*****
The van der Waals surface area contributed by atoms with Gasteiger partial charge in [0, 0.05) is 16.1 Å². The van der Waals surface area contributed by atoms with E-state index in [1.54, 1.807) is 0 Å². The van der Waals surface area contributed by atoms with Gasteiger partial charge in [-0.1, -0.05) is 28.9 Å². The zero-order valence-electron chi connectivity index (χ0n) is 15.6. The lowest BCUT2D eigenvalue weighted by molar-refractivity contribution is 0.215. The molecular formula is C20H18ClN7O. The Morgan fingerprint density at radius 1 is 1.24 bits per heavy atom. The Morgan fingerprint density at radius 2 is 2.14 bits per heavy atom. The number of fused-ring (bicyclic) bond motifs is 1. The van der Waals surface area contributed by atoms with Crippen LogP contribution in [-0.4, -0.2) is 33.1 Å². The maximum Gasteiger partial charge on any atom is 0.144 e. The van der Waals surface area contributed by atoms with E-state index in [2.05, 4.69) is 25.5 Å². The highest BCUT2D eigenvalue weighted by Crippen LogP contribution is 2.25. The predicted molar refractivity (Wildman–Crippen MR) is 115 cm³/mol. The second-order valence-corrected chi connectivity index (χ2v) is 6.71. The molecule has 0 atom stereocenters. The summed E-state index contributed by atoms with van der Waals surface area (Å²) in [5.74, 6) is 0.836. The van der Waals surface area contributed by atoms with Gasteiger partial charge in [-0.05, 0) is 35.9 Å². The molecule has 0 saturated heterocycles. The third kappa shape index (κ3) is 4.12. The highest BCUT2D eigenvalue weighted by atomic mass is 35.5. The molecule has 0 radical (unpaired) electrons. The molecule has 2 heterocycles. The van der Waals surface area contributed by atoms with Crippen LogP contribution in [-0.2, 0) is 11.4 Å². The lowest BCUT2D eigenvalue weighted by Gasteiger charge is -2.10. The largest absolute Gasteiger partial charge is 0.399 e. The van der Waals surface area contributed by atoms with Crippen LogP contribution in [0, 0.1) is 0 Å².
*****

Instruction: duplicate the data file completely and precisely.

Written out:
The van der Waals surface area contributed by atoms with Gasteiger partial charge in [0, 0.05) is 16.1 Å². The van der Waals surface area contributed by atoms with E-state index in [1.54, 1.807) is 0 Å². The van der Waals surface area contributed by atoms with Gasteiger partial charge in [-0.1, -0.05) is 28.9 Å². The zero-order valence-electron chi connectivity index (χ0n) is 15.6. The lowest BCUT2D eigenvalue weighted by molar-refractivity contribution is 0.215. The molecular formula is C20H18ClN7O. The Morgan fingerprint density at radius 1 is 1.24 bits per heavy atom. The Morgan fingerprint density at radius 2 is 2.14 bits per heavy atom. The number of fused-ring (bicyclic) bond motifs is 1. The van der Waals surface area contributed by atoms with Crippen LogP contribution in [-0.4, -0.2) is 33.1 Å². The maximum Gasteiger partial charge on any atom is 0.144 e. The van der Waals surface area contributed by atoms with E-state index in [2.05, 4.69) is 25.5 Å². The highest BCUT2D eigenvalue weighted by Crippen LogP contribution is 2.25. The predicted molar refractivity (Wildman–Crippen MR) is 115 cm³/mol. The second-order valence-corrected chi connectivity index (χ2v) is 6.71. The molecule has 0 atom stereocenters. The summed E-state index contributed by atoms with van der Waals surface area (Å²) in [5.74, 6) is 0.836. The van der Waals surface area contributed by atoms with Gasteiger partial charge in [-0.05, 0) is 35.9 Å². The molecule has 0 saturated heterocycles. The third kappa shape index (κ3) is 4.12. The highest BCUT2D eigenvalue weighted by atomic mass is 35.5. The molecule has 0 radical (unpaired) electrons. The molecule has 2 heterocycles. The van der Waals surface area contributed by atoms with Crippen LogP contribution in [-0.2, 0) is 11.4 Å². The lowest BCUT2D eigenvalue weighted by Gasteiger charge is -2.10. The largest absolute Gasteiger partial charge is 0.399 e. The van der Waals surface area contributed by atoms with Crippen LogP contribution in [0, 0.1) is 0 Å².